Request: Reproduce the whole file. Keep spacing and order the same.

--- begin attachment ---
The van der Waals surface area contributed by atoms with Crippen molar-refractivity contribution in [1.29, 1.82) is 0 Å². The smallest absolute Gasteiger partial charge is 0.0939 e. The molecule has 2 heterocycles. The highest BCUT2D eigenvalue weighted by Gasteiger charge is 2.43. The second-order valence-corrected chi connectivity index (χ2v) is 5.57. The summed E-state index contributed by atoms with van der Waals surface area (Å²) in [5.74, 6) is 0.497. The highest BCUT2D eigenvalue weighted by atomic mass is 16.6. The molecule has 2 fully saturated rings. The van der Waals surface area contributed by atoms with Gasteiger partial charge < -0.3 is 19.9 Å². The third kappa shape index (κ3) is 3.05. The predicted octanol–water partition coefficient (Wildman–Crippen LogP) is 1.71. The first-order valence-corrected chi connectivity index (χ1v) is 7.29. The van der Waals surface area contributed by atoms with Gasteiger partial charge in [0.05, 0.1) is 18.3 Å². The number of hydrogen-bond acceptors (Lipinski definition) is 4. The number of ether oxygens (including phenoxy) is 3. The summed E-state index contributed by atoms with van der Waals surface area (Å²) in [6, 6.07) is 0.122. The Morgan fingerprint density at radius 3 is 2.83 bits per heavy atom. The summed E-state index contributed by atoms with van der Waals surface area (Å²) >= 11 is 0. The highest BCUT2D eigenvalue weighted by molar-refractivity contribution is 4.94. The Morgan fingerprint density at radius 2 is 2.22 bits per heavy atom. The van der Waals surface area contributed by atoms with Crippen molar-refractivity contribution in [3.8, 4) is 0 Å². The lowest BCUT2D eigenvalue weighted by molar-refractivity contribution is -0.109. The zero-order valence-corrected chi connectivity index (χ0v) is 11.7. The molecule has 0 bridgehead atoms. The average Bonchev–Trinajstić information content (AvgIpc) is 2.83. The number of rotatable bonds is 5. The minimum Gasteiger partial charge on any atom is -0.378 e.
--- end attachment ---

The van der Waals surface area contributed by atoms with Crippen molar-refractivity contribution in [1.29, 1.82) is 0 Å². The smallest absolute Gasteiger partial charge is 0.0939 e. The molecule has 2 heterocycles. The highest BCUT2D eigenvalue weighted by Gasteiger charge is 2.43. The second-order valence-corrected chi connectivity index (χ2v) is 5.57. The summed E-state index contributed by atoms with van der Waals surface area (Å²) in [5.74, 6) is 0.497. The highest BCUT2D eigenvalue weighted by atomic mass is 16.6. The molecule has 2 fully saturated rings. The van der Waals surface area contributed by atoms with Gasteiger partial charge < -0.3 is 19.9 Å². The third kappa shape index (κ3) is 3.05. The predicted octanol–water partition coefficient (Wildman–Crippen LogP) is 1.71. The first-order valence-corrected chi connectivity index (χ1v) is 7.29. The van der Waals surface area contributed by atoms with Gasteiger partial charge in [0.05, 0.1) is 18.3 Å². The number of hydrogen-bond acceptors (Lipinski definition) is 4. The number of ether oxygens (including phenoxy) is 3. The summed E-state index contributed by atoms with van der Waals surface area (Å²) in [6, 6.07) is 0.122. The Morgan fingerprint density at radius 3 is 2.83 bits per heavy atom. The summed E-state index contributed by atoms with van der Waals surface area (Å²) >= 11 is 0. The highest BCUT2D eigenvalue weighted by molar-refractivity contribution is 4.94. The Morgan fingerprint density at radius 2 is 2.22 bits per heavy atom. The van der Waals surface area contributed by atoms with Crippen molar-refractivity contribution in [3.8, 4) is 0 Å². The lowest BCUT2D eigenvalue weighted by molar-refractivity contribution is -0.109. The zero-order valence-corrected chi connectivity index (χ0v) is 11.7. The molecule has 0 bridgehead atoms. The average Bonchev–Trinajstić information content (AvgIpc) is 2.83. The number of rotatable bonds is 5. The minimum Gasteiger partial charge on any atom is -0.378 e.